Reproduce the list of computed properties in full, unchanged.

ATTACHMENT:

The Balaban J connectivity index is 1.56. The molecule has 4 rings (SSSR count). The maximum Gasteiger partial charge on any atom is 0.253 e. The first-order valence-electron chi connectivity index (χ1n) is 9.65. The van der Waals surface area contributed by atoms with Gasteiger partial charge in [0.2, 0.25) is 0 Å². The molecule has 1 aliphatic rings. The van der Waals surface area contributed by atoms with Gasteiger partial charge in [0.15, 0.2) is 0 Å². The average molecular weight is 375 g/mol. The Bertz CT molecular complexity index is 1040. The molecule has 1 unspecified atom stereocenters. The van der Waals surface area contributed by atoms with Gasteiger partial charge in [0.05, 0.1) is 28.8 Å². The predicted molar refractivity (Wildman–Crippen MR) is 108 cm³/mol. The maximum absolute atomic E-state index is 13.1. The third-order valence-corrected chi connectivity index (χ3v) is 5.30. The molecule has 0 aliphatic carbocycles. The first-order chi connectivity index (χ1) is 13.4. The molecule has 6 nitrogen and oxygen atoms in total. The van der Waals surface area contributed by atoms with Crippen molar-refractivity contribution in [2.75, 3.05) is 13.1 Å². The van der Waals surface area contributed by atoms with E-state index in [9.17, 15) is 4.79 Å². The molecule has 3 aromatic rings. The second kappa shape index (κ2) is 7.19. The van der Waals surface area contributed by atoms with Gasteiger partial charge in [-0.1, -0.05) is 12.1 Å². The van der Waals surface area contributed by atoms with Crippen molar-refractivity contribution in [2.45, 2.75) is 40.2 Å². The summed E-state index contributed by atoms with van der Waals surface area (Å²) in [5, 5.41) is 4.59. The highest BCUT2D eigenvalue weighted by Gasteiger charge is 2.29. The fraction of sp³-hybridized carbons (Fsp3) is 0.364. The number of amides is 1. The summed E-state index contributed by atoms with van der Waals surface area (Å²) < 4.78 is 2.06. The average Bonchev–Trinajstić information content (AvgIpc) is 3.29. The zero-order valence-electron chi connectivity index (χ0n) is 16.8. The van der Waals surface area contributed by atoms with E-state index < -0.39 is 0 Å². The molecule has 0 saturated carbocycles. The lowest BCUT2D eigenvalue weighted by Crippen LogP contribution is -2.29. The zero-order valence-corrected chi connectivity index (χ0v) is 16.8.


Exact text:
The Balaban J connectivity index is 1.56. The molecule has 4 rings (SSSR count). The maximum Gasteiger partial charge on any atom is 0.253 e. The first-order valence-electron chi connectivity index (χ1n) is 9.65. The van der Waals surface area contributed by atoms with Gasteiger partial charge in [0.2, 0.25) is 0 Å². The molecule has 1 aliphatic rings. The van der Waals surface area contributed by atoms with Gasteiger partial charge in [0.15, 0.2) is 0 Å². The average molecular weight is 375 g/mol. The Bertz CT molecular complexity index is 1040. The molecule has 1 unspecified atom stereocenters. The van der Waals surface area contributed by atoms with Gasteiger partial charge in [0.05, 0.1) is 28.8 Å². The predicted molar refractivity (Wildman–Crippen MR) is 108 cm³/mol. The maximum absolute atomic E-state index is 13.1. The third-order valence-corrected chi connectivity index (χ3v) is 5.30. The molecule has 0 aliphatic carbocycles. The first-order chi connectivity index (χ1) is 13.4. The molecule has 6 nitrogen and oxygen atoms in total. The van der Waals surface area contributed by atoms with Crippen molar-refractivity contribution in [2.75, 3.05) is 13.1 Å². The van der Waals surface area contributed by atoms with E-state index in [9.17, 15) is 4.79 Å². The molecule has 3 aromatic rings. The second kappa shape index (κ2) is 7.19. The van der Waals surface area contributed by atoms with Gasteiger partial charge in [-0.1, -0.05) is 12.1 Å². The van der Waals surface area contributed by atoms with Crippen molar-refractivity contribution in [2.45, 2.75) is 40.2 Å². The summed E-state index contributed by atoms with van der Waals surface area (Å²) in [5, 5.41) is 4.59. The highest BCUT2D eigenvalue weighted by Gasteiger charge is 2.29. The fraction of sp³-hybridized carbons (Fsp3) is 0.364. The number of amides is 1. The summed E-state index contributed by atoms with van der Waals surface area (Å²) < 4.78 is 2.06. The average Bonchev–Trinajstić information content (AvgIpc) is 3.29. The zero-order valence-electron chi connectivity index (χ0n) is 16.8. The van der Waals surface area contributed by atoms with E-state index < -0.39 is 0 Å². The molecule has 0 saturated carbocycles. The lowest BCUT2D eigenvalue weighted by Crippen LogP contribution is -2.29. The zero-order valence-corrected chi connectivity index (χ0v) is 16.8.